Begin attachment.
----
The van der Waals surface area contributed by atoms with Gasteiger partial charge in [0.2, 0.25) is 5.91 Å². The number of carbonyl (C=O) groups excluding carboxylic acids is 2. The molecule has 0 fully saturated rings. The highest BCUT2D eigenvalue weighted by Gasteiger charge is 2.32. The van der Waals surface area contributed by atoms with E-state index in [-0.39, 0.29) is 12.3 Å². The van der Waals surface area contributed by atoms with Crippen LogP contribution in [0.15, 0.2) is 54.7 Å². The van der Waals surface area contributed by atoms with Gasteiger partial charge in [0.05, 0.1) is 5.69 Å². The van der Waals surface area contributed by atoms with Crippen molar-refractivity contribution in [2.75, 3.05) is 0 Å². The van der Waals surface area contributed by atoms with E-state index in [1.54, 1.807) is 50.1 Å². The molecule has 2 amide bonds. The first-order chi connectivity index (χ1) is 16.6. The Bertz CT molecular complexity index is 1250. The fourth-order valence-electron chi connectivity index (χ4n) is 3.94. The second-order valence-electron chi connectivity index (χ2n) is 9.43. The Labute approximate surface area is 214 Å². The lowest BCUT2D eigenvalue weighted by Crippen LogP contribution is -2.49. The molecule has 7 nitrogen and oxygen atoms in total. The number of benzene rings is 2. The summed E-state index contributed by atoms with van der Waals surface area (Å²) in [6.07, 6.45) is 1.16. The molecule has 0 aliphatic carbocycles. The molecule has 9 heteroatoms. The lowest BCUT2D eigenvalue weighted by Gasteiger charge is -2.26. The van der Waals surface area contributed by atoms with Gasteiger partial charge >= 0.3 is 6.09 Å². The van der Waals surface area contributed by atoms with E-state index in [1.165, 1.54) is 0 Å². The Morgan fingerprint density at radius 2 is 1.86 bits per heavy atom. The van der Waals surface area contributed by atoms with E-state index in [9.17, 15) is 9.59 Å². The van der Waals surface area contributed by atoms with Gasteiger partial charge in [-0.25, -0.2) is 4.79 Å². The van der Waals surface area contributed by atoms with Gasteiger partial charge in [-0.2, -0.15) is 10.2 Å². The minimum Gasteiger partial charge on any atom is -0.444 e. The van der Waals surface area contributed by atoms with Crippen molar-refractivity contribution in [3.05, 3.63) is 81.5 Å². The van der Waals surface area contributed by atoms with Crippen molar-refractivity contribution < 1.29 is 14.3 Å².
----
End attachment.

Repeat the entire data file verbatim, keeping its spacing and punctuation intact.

The van der Waals surface area contributed by atoms with Gasteiger partial charge in [0.2, 0.25) is 5.91 Å². The number of carbonyl (C=O) groups excluding carboxylic acids is 2. The molecule has 0 fully saturated rings. The highest BCUT2D eigenvalue weighted by Gasteiger charge is 2.32. The van der Waals surface area contributed by atoms with E-state index in [-0.39, 0.29) is 12.3 Å². The van der Waals surface area contributed by atoms with Crippen LogP contribution in [0.15, 0.2) is 54.7 Å². The van der Waals surface area contributed by atoms with Gasteiger partial charge in [0.05, 0.1) is 5.69 Å². The van der Waals surface area contributed by atoms with Crippen molar-refractivity contribution in [2.75, 3.05) is 0 Å². The van der Waals surface area contributed by atoms with E-state index in [1.54, 1.807) is 50.1 Å². The molecule has 2 amide bonds. The first-order chi connectivity index (χ1) is 16.6. The Bertz CT molecular complexity index is 1250. The fourth-order valence-electron chi connectivity index (χ4n) is 3.94. The second-order valence-electron chi connectivity index (χ2n) is 9.43. The Labute approximate surface area is 214 Å². The lowest BCUT2D eigenvalue weighted by Crippen LogP contribution is -2.49. The molecule has 7 nitrogen and oxygen atoms in total. The number of benzene rings is 2. The summed E-state index contributed by atoms with van der Waals surface area (Å²) in [6.07, 6.45) is 1.16. The molecule has 0 aliphatic carbocycles. The molecule has 9 heteroatoms. The lowest BCUT2D eigenvalue weighted by Gasteiger charge is -2.26. The van der Waals surface area contributed by atoms with Gasteiger partial charge >= 0.3 is 6.09 Å². The van der Waals surface area contributed by atoms with E-state index in [1.165, 1.54) is 0 Å². The Morgan fingerprint density at radius 2 is 1.86 bits per heavy atom. The van der Waals surface area contributed by atoms with E-state index in [9.17, 15) is 9.59 Å². The van der Waals surface area contributed by atoms with Gasteiger partial charge in [-0.25, -0.2) is 4.79 Å². The van der Waals surface area contributed by atoms with Gasteiger partial charge in [-0.2, -0.15) is 10.2 Å². The minimum Gasteiger partial charge on any atom is -0.444 e. The van der Waals surface area contributed by atoms with Crippen molar-refractivity contribution in [3.05, 3.63) is 81.5 Å². The van der Waals surface area contributed by atoms with Crippen molar-refractivity contribution < 1.29 is 14.3 Å².